Licensing Act review comes at 'critical' time

By Rebecca Weller

- Last updated on GMT

Licensing Act 2003 post legislative scrutiny: review comes at "critical" time for sector (Credit: Getty/Robert Ingelhart)
Licensing Act 2003 post legislative scrutiny: review comes at "critical" time for sector (Credit: Getty/Robert Ingelhart)

Related tags ukhospitality Bbpa Government Legislation

A new House of Lords select committee follow up report on the Licensing Act 2003, Post-Legislative Scrutiny, has come at a “critical” time and, while things have improved, some areas of inconsistency have remained, according to trade bodies across the sector.

The report was released after an investigation by a House of Lords select committee, whose job was to examine the progress made by the Government in the implementation of the recommendations made by the select committee on the Licensing Act 2003 in its 2017 report, the Licensing Act 2003: post-legislative scrutiny​.

UKHospitality (UKH) CEO Kate Nicholls said: “This is a critical time for the sector, as it strives to rebuild after the pandemic under the most challenging conditions.

“Therefore, this review by the Lords Liaison Committee of their 2017 report, is most timely, and we are grateful for having had the opportunity to give evidence to the committee earlier this year.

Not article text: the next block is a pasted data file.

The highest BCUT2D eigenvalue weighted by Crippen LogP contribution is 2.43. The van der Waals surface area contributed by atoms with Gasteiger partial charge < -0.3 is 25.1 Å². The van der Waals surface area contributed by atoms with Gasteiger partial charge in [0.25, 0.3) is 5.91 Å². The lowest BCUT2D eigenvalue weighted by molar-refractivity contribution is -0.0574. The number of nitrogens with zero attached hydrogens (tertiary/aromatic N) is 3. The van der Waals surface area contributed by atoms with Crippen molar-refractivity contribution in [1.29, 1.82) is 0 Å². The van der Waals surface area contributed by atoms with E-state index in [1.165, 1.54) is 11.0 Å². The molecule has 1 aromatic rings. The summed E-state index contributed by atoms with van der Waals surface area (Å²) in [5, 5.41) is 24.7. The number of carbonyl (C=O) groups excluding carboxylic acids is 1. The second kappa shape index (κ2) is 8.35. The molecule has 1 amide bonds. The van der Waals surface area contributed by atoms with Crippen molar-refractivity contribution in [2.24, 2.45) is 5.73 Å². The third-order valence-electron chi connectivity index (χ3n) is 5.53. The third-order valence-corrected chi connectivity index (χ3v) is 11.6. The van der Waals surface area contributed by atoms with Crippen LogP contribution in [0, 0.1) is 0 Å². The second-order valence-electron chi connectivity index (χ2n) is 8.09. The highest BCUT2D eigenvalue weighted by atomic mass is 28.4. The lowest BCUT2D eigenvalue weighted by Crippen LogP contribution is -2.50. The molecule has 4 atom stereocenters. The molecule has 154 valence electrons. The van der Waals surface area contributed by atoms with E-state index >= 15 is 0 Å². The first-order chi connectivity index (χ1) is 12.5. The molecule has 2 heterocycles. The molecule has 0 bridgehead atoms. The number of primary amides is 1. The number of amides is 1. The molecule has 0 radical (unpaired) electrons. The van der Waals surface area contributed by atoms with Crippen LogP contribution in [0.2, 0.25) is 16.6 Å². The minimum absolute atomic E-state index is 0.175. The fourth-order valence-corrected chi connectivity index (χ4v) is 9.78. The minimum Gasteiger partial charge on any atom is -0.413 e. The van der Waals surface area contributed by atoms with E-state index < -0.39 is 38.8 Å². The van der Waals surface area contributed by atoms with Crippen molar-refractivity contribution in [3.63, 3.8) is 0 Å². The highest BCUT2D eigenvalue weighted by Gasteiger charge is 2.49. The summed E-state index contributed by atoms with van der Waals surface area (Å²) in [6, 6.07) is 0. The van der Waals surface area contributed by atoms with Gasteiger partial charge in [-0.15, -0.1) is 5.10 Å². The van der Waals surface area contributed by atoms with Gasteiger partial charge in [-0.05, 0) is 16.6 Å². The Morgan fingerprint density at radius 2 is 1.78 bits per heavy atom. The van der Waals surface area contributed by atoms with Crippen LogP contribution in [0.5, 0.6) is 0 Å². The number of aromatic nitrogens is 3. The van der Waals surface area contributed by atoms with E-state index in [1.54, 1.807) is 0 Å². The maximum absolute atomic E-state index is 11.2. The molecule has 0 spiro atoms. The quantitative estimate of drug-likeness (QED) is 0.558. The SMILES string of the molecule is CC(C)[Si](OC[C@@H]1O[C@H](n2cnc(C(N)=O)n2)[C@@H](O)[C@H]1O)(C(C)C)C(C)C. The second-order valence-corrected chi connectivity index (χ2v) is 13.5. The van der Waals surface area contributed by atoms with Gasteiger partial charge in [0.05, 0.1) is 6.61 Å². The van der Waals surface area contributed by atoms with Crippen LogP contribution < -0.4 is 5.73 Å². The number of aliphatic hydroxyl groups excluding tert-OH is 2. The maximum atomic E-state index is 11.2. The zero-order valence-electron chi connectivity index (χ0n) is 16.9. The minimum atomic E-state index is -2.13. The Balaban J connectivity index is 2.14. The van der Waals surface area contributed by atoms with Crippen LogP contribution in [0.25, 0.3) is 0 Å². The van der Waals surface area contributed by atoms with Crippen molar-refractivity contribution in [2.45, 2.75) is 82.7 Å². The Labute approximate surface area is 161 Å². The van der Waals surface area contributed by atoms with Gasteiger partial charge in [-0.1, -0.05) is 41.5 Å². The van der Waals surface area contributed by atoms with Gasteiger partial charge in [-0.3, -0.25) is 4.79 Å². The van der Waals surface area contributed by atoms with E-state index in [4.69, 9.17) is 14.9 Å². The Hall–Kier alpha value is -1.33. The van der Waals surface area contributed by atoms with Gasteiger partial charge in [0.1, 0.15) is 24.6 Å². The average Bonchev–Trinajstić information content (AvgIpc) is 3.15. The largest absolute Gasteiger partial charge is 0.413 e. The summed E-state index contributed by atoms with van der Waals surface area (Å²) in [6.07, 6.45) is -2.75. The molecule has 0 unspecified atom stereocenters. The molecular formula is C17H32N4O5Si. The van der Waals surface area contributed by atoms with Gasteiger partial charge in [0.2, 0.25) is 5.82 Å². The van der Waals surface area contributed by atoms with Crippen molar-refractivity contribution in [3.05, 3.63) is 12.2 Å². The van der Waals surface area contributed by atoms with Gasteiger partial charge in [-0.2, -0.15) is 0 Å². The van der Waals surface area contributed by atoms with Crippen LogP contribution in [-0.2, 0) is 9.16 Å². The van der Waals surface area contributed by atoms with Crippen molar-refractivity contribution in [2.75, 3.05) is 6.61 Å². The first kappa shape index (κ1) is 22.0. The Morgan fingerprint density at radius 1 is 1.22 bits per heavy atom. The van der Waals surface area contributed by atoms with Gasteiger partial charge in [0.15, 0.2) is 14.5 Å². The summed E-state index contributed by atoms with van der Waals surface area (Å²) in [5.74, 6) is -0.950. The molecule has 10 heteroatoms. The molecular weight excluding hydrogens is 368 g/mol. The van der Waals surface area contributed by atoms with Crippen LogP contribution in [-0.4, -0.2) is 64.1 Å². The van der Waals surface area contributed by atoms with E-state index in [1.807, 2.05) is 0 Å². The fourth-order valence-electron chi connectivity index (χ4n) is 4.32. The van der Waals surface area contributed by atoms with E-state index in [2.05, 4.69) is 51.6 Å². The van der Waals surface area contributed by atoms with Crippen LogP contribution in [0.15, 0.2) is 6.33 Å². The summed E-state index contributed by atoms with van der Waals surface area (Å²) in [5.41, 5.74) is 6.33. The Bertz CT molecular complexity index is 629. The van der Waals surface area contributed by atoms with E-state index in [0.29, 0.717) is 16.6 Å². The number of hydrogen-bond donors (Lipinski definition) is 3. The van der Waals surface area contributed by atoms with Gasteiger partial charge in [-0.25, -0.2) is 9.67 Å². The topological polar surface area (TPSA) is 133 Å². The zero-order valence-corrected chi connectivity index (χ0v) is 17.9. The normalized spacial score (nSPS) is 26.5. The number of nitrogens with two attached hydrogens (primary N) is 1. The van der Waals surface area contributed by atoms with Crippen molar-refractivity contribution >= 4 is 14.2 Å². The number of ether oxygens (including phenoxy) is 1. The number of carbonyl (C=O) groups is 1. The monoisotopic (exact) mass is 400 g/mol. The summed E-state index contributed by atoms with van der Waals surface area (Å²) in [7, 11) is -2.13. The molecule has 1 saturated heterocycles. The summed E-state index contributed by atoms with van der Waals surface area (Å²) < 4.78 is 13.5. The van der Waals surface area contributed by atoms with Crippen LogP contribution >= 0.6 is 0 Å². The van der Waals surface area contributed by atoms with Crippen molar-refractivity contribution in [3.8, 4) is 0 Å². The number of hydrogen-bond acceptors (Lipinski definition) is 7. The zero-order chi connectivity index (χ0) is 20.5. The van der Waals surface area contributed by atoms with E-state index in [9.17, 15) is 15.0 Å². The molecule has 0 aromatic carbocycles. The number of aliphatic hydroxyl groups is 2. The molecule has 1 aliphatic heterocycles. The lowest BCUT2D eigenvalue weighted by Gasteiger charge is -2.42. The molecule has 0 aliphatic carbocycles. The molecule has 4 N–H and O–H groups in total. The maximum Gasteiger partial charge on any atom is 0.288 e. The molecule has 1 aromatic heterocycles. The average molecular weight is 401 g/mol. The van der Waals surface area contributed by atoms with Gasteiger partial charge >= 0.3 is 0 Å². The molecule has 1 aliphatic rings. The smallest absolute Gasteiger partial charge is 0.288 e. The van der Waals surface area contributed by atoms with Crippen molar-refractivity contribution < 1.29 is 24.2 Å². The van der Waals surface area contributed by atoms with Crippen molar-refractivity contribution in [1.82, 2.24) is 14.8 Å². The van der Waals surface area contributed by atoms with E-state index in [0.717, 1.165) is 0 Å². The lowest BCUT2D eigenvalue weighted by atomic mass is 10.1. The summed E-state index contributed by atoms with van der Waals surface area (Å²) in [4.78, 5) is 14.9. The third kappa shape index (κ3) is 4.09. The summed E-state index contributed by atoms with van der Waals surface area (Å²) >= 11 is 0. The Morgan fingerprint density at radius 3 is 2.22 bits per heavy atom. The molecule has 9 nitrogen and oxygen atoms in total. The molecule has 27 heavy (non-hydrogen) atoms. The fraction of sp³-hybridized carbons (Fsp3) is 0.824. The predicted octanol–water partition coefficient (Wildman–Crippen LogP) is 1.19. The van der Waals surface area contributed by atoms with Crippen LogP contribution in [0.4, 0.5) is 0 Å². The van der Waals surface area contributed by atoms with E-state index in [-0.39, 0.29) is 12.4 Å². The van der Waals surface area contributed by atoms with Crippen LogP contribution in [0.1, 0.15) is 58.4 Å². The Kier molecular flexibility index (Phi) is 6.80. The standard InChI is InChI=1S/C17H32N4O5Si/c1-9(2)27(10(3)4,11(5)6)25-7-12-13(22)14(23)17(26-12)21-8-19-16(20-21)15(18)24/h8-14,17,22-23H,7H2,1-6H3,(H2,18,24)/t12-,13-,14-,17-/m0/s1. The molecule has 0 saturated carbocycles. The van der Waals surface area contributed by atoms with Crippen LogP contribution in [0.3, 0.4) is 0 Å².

Areas of inconsistency 

“The new report recognises while things are improving in licensing and signs of more co-ordination and partnerships are emerging, some areas of inconsistency remain.

“We support the recommendation the Government should consult the industry and affected stakeholders on the efficacy of the Late-Night Levy.

“Unless some meaningful benefits can be identified, we strongly believe the Levy should be abolished as soon as practically possible to aid the sector’s recovery.”

The committee​ also slammed the Government over the lack of progress made in improving access to licensed premises for disabled people as well as stating a formal review of the impact of minimum pricing unit (MUP) across Scotland and Wales should be undertaken.

Nicholls​ added: “We are working with stakeholders to find ways that will be most effective and practical to improve disability access, something which I am driving as part of my role as the Disability and Access Ambassador for Hospitality.”

Encourage investment 

Furthermore, the committee urged the Government to work with key stakeholders to establish a clear mechanism for the licensing and planning systems to work together.

British Beer & Pub Association (BBPA) CEO Emma McClarkin said: “Our members are regularly experiencing long delays in planning applications, with the issue only getting worse in recent months.

“We welcome the Committee’s recommendation for a more joined up approach between the licensing and planning systems as it would help to ease blockages and encourage further investment from our sector.

“As a sector we are over-taxed and over-regulated and so we would encourage those considering the recommendations from this report to look at how we can further encourage investment​ by pubs and breweries to boost local economies and communities across the country, rather than adding more red tape.”

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